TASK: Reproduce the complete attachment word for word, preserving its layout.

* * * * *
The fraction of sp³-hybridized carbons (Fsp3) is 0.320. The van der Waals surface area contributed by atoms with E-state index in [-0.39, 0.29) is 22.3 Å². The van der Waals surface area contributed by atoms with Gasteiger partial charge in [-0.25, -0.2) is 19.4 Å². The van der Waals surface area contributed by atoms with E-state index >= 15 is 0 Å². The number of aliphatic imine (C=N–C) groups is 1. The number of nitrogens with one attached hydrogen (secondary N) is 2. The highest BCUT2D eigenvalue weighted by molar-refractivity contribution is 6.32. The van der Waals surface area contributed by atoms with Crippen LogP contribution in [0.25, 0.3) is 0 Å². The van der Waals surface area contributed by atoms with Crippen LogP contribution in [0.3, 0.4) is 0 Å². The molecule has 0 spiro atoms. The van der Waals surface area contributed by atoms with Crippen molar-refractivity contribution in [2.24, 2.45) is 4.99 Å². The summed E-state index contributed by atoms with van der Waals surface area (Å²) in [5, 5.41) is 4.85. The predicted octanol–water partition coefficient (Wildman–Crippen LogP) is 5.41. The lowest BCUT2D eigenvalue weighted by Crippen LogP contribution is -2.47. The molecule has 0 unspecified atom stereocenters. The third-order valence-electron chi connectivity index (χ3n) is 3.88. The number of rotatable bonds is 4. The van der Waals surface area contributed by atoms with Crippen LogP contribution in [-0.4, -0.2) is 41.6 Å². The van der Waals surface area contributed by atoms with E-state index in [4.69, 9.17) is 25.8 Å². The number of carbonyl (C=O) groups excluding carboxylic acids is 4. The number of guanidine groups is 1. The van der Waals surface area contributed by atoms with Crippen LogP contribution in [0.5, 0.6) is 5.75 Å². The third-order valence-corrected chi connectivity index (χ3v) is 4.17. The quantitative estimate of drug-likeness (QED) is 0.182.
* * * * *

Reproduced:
The fraction of sp³-hybridized carbons (Fsp3) is 0.320. The van der Waals surface area contributed by atoms with E-state index in [-0.39, 0.29) is 22.3 Å². The van der Waals surface area contributed by atoms with Gasteiger partial charge in [-0.25, -0.2) is 19.4 Å². The van der Waals surface area contributed by atoms with E-state index >= 15 is 0 Å². The number of aliphatic imine (C=N–C) groups is 1. The number of nitrogens with one attached hydrogen (secondary N) is 2. The highest BCUT2D eigenvalue weighted by molar-refractivity contribution is 6.32. The van der Waals surface area contributed by atoms with Crippen LogP contribution in [0.25, 0.3) is 0 Å². The van der Waals surface area contributed by atoms with Crippen LogP contribution in [0.3, 0.4) is 0 Å². The molecule has 0 spiro atoms. The van der Waals surface area contributed by atoms with Crippen molar-refractivity contribution in [2.24, 2.45) is 4.99 Å². The summed E-state index contributed by atoms with van der Waals surface area (Å²) in [5, 5.41) is 4.85. The predicted octanol–water partition coefficient (Wildman–Crippen LogP) is 5.41. The lowest BCUT2D eigenvalue weighted by Crippen LogP contribution is -2.47. The molecule has 0 unspecified atom stereocenters. The third-order valence-electron chi connectivity index (χ3n) is 3.88. The number of rotatable bonds is 4. The van der Waals surface area contributed by atoms with Crippen LogP contribution in [-0.4, -0.2) is 41.6 Å². The van der Waals surface area contributed by atoms with E-state index in [4.69, 9.17) is 25.8 Å². The number of carbonyl (C=O) groups excluding carboxylic acids is 4. The number of guanidine groups is 1. The van der Waals surface area contributed by atoms with Crippen LogP contribution in [0.5, 0.6) is 5.75 Å². The third-order valence-corrected chi connectivity index (χ3v) is 4.17. The quantitative estimate of drug-likeness (QED) is 0.182.